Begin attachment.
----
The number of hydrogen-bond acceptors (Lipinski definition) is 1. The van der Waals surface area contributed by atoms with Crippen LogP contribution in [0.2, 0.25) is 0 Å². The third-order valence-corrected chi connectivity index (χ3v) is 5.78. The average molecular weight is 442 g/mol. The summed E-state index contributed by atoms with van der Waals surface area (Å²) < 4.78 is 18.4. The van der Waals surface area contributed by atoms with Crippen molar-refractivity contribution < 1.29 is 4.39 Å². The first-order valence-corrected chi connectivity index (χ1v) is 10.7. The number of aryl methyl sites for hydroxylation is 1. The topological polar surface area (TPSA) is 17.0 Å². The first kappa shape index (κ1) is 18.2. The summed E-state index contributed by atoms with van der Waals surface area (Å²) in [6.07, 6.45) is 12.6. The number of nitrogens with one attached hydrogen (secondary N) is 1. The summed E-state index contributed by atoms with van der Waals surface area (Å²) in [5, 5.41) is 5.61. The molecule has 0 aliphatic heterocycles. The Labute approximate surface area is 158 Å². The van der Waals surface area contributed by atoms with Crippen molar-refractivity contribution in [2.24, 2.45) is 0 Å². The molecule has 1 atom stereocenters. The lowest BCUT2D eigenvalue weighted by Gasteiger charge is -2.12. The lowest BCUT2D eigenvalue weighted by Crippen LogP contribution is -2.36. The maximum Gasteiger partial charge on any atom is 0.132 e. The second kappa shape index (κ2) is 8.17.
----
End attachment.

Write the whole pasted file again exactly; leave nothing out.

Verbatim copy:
The number of hydrogen-bond acceptors (Lipinski definition) is 1. The van der Waals surface area contributed by atoms with Crippen LogP contribution in [0.2, 0.25) is 0 Å². The third-order valence-corrected chi connectivity index (χ3v) is 5.78. The average molecular weight is 442 g/mol. The summed E-state index contributed by atoms with van der Waals surface area (Å²) < 4.78 is 18.4. The van der Waals surface area contributed by atoms with Crippen molar-refractivity contribution < 1.29 is 4.39 Å². The first-order valence-corrected chi connectivity index (χ1v) is 10.7. The number of aryl methyl sites for hydroxylation is 1. The topological polar surface area (TPSA) is 17.0 Å². The first kappa shape index (κ1) is 18.2. The summed E-state index contributed by atoms with van der Waals surface area (Å²) in [6.07, 6.45) is 12.6. The number of nitrogens with one attached hydrogen (secondary N) is 1. The summed E-state index contributed by atoms with van der Waals surface area (Å²) in [5, 5.41) is 5.61. The molecule has 0 aliphatic heterocycles. The Labute approximate surface area is 158 Å². The van der Waals surface area contributed by atoms with Crippen molar-refractivity contribution in [2.24, 2.45) is 0 Å². The molecule has 1 atom stereocenters. The lowest BCUT2D eigenvalue weighted by Gasteiger charge is -2.12. The lowest BCUT2D eigenvalue weighted by Crippen LogP contribution is -2.36. The maximum Gasteiger partial charge on any atom is 0.132 e. The second kappa shape index (κ2) is 8.17.